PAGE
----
16th Century French theologian Sinistrari referred to the Watchers as beings existing between Humans and Angels. He called them demons and associated them with the Elemental natures of Earth, Air, Fire and Water. Clement of Alexandria, influenced by Hellenistic cosmology, attributed the movement of the Stars and the control of the four elements to angelic beings. Sinistrari attributed bodies of fire, air, earth, and water to these Beings, and concluded that the “watchers” were made of fire and air. Cardinal Newman, writing in the mid 1800s, proposed that certain angels existed who were neither totally good nor evil, and had only “partially fallen” from the Heavens.

Partial List of Watchers

  • Araqiel (also Arakiel, Araqael, Araciel, Arqael, Sarquael, Arkiel, Arkas) taught humans the signs of the earth. However, in the Sibylline Oracles, Araqiel is referred to not as a fallen angel, or Watcher, but as one of the 5 angels who lead the souls of men to judgement, the other 4 being Ramiel, Uriel, Samiel, and Azazel.
  • Armaros (also Amaros) in Enoch I taught men the resolving of enchantments.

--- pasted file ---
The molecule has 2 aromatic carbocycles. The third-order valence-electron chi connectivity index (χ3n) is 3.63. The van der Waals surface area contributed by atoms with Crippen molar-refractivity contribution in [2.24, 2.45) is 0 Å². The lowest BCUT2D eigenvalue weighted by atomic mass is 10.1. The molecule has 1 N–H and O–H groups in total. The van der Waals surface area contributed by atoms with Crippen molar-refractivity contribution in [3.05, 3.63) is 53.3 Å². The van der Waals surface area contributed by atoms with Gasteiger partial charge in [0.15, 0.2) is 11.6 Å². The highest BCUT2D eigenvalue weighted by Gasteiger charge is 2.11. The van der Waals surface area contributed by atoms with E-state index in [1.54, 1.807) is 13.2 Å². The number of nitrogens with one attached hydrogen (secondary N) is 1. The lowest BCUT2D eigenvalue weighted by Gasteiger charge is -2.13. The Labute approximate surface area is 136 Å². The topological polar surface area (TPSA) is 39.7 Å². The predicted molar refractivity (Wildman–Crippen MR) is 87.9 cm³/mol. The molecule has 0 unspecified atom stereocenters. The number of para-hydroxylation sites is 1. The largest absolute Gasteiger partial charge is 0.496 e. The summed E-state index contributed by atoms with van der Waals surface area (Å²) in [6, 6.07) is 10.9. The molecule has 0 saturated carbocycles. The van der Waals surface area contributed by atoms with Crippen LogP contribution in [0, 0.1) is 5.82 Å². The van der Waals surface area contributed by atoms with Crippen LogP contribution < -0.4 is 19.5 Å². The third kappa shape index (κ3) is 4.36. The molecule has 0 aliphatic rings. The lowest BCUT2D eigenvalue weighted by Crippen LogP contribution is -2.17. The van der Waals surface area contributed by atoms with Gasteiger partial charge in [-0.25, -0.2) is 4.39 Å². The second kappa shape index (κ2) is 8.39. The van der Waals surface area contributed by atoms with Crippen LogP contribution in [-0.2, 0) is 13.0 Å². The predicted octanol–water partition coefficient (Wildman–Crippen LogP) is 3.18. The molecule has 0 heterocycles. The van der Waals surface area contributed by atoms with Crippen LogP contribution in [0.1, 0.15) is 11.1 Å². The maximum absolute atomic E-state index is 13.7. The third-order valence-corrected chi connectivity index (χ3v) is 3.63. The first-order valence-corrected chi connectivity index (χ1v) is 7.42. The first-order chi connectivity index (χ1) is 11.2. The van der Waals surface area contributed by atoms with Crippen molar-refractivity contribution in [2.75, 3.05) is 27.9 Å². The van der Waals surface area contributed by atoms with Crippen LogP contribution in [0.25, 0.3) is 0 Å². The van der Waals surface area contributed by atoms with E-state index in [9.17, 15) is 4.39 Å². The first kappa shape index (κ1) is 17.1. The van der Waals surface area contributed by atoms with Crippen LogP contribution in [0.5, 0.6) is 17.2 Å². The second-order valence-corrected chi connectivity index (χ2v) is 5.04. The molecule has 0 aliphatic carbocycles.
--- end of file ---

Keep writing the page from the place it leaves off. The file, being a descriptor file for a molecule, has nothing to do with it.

• Azazel taught men to make knives, swords, shields, and how to devise ornaments and cosmetics.
    • Gadriel taught the art of cosmetics.
  • Baraqel (Baraqiel) taught men astrology
  • Bezaliel mentioned in Enoch I, left out of most translations due to damaged manuscripts and problematic transmission of the text.
  • Chazaqiel (sometimes Ezeqeel) taught men the signs of the clouds (meteorology).
  • Kokabiel (also Kakabel, Kochbiel, Kokbiel, Kabaiel, and Kochab), is a high-ranking, holy angel but, in general apocryphal lore and also in Enoch I, he is a fallen Watcher, resident of nether realms, and commands 365,000 surrogate spirits to do his bidding. Among other duties, he instructs his fellows in astrology.
  • Penemue “taught mankind the art of writing with ink and paper,” and taught “the children of men the bitter and the sweet and the secrets of wisdom.”
  • Sariel (also Suriel) taught mankind about the courses of the moon (at one time regarded as forbidden knowledge).
  • Samyaza (also Shemyazaz, Shamazya, Semiaza, Shemhazi, Semyaza and Amezyarak) is one of the leaders of the fall from heaven.
  • Shamsiel, once a guardian of Eden, served as one of the 2 chief aides to the archangel Uriel (the other aide being Hasdiel) when Uriel bore his standard into battle, and is the head of 365 legions of angels and also crowns prayers, accompanying them to the 5th heaven. He is referred to as one of the Watchers. He is a fallen angel who teaches the signs of the sun.